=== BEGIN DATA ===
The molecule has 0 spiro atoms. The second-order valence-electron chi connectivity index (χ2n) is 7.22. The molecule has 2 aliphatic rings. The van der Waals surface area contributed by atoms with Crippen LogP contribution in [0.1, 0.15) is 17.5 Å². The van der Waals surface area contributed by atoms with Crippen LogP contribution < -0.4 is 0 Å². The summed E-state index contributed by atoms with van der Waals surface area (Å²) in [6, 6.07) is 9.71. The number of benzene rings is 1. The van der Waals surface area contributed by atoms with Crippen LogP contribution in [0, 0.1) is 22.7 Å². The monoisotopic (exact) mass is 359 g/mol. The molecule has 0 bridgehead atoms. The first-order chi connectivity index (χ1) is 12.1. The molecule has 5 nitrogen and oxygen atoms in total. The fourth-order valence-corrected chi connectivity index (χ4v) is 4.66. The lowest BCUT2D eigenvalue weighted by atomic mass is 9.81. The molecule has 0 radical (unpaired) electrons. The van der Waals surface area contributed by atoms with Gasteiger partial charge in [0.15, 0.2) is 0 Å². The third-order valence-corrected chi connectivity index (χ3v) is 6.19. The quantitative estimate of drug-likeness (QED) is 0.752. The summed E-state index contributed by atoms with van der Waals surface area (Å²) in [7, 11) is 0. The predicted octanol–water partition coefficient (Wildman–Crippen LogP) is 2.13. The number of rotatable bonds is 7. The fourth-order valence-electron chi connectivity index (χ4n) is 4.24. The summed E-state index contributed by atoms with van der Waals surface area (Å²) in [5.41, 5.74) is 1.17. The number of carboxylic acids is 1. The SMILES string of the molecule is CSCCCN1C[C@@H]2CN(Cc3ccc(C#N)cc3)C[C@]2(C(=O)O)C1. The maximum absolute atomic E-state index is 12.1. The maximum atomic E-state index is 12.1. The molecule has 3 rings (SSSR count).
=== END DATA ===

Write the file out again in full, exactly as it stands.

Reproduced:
The molecule has 0 spiro atoms. The second-order valence-electron chi connectivity index (χ2n) is 7.22. The molecule has 2 aliphatic rings. The van der Waals surface area contributed by atoms with Crippen LogP contribution in [0.1, 0.15) is 17.5 Å². The van der Waals surface area contributed by atoms with Crippen LogP contribution < -0.4 is 0 Å². The summed E-state index contributed by atoms with van der Waals surface area (Å²) in [6, 6.07) is 9.71. The number of benzene rings is 1. The van der Waals surface area contributed by atoms with Crippen LogP contribution in [0, 0.1) is 22.7 Å². The monoisotopic (exact) mass is 359 g/mol. The molecule has 0 bridgehead atoms. The first-order chi connectivity index (χ1) is 12.1. The molecule has 5 nitrogen and oxygen atoms in total. The fourth-order valence-corrected chi connectivity index (χ4v) is 4.66. The lowest BCUT2D eigenvalue weighted by atomic mass is 9.81. The molecule has 0 radical (unpaired) electrons. The van der Waals surface area contributed by atoms with Gasteiger partial charge in [0.15, 0.2) is 0 Å². The third-order valence-corrected chi connectivity index (χ3v) is 6.19. The quantitative estimate of drug-likeness (QED) is 0.752. The summed E-state index contributed by atoms with van der Waals surface area (Å²) in [7, 11) is 0. The predicted octanol–water partition coefficient (Wildman–Crippen LogP) is 2.13. The number of rotatable bonds is 7. The fourth-order valence-electron chi connectivity index (χ4n) is 4.24. The summed E-state index contributed by atoms with van der Waals surface area (Å²) in [5.41, 5.74) is 1.17. The number of carboxylic acids is 1. The SMILES string of the molecule is CSCCCN1C[C@@H]2CN(Cc3ccc(C#N)cc3)C[C@]2(C(=O)O)C1. The maximum absolute atomic E-state index is 12.1. The maximum atomic E-state index is 12.1. The molecule has 3 rings (SSSR count).